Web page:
Valproic Acid Treatment Inhibits Vasopermeability and Improves Survival in Rats With Lethal Scald Injury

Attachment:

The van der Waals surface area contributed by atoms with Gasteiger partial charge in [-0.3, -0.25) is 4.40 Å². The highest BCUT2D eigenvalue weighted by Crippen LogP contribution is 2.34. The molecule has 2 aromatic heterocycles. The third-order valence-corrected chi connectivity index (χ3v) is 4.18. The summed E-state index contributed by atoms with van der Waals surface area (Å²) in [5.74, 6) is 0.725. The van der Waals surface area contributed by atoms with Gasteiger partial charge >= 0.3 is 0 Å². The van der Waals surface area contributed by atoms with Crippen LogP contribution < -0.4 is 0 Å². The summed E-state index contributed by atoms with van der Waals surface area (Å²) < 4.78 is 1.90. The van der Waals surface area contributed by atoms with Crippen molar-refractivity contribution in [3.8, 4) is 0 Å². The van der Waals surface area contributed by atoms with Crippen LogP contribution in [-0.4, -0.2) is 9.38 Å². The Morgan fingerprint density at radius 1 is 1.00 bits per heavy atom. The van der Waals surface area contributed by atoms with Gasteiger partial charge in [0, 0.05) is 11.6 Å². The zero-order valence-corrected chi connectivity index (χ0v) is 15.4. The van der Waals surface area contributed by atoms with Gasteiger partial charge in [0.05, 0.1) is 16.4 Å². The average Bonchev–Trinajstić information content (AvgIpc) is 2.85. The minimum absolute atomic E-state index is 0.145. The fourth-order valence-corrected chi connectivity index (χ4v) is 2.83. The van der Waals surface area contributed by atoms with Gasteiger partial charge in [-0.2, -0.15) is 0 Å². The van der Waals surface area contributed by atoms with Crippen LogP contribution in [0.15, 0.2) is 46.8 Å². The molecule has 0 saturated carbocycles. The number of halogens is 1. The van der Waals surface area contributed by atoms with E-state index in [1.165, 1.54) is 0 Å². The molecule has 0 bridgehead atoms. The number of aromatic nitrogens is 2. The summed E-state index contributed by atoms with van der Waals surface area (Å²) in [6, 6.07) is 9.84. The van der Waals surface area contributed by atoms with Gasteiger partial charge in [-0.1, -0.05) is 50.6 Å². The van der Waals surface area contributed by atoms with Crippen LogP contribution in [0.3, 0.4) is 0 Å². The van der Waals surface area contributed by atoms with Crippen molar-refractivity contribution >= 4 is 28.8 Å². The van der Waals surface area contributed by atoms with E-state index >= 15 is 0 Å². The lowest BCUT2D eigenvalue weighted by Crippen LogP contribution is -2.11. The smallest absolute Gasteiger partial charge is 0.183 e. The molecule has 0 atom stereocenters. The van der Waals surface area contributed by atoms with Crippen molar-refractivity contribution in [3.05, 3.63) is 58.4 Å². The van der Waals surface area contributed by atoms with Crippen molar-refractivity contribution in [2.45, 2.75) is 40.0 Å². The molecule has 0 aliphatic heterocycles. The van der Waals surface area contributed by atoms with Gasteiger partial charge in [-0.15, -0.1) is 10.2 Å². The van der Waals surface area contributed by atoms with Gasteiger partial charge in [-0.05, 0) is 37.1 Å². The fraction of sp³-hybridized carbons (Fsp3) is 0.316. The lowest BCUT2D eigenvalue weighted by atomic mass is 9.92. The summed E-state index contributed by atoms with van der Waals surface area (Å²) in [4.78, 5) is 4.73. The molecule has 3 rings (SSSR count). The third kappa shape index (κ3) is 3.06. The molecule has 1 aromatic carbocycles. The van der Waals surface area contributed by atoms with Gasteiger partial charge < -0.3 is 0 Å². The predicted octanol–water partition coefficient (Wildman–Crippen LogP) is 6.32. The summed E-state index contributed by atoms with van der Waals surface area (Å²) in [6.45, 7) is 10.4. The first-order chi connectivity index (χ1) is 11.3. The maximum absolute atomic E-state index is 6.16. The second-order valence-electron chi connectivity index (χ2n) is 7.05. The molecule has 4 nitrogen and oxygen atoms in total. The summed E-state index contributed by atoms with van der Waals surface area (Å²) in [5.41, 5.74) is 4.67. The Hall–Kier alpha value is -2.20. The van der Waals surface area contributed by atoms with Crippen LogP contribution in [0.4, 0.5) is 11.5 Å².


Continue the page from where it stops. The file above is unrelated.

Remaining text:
The aim of this study was to examine whether administration of valproic acid (VPA), a histone deacetylase inhibitor, inhibits proinflammatory mediators and ameliorate visceral vasopermeability both in a rat model of major burn, and also in rat cultured endothelial cells stimulated with permeability evoking mediators. SD rats were subjected to a 50% TBSA full-thickness scald injury, and treated with either saline or VPA (300 mg/kg) intraperitoneally. Pulmonary vascular endothelial growth factor (VEGF), myeloperoxidase (MPO), pulmonary microvascular permeability, water content, and acetylation of histone H3K9 of lungs were evaluated. In addition, pulmonary microvascular endothelial cells (PMECs) from male SD rats were cultured. With then, MPO, VEGF, histone acetylation, and the permeability of PMECs were investigated. Lethal scald injury resulted in a significant increase in microvascular permeability and water content of lung, accompanied by a significant elevation of the content of VEGF and activity of MPO, and a decrease of histone acetylation. VPA treatment significantly alleviated the microvascular permeability and water content of lung, lowered the levels of VEGF and MPO, and promoted acetylation of histone H3K9 following scald injury. Moreover, VPA reduced permeability of monolayer PMECs subjected to scald serum challenge, reduced the level of MPO and VEGF in supernatants, and promoted acetylation of histone H3K9 in PMECs. These results indicated that VPA can protect pulmonary microvascular endothelial barrier, alleviate proinflammatory mediators-evoked vascular hyperpermeability and tissue edema and improve the survival rate of rats subjected to lethal scald injury.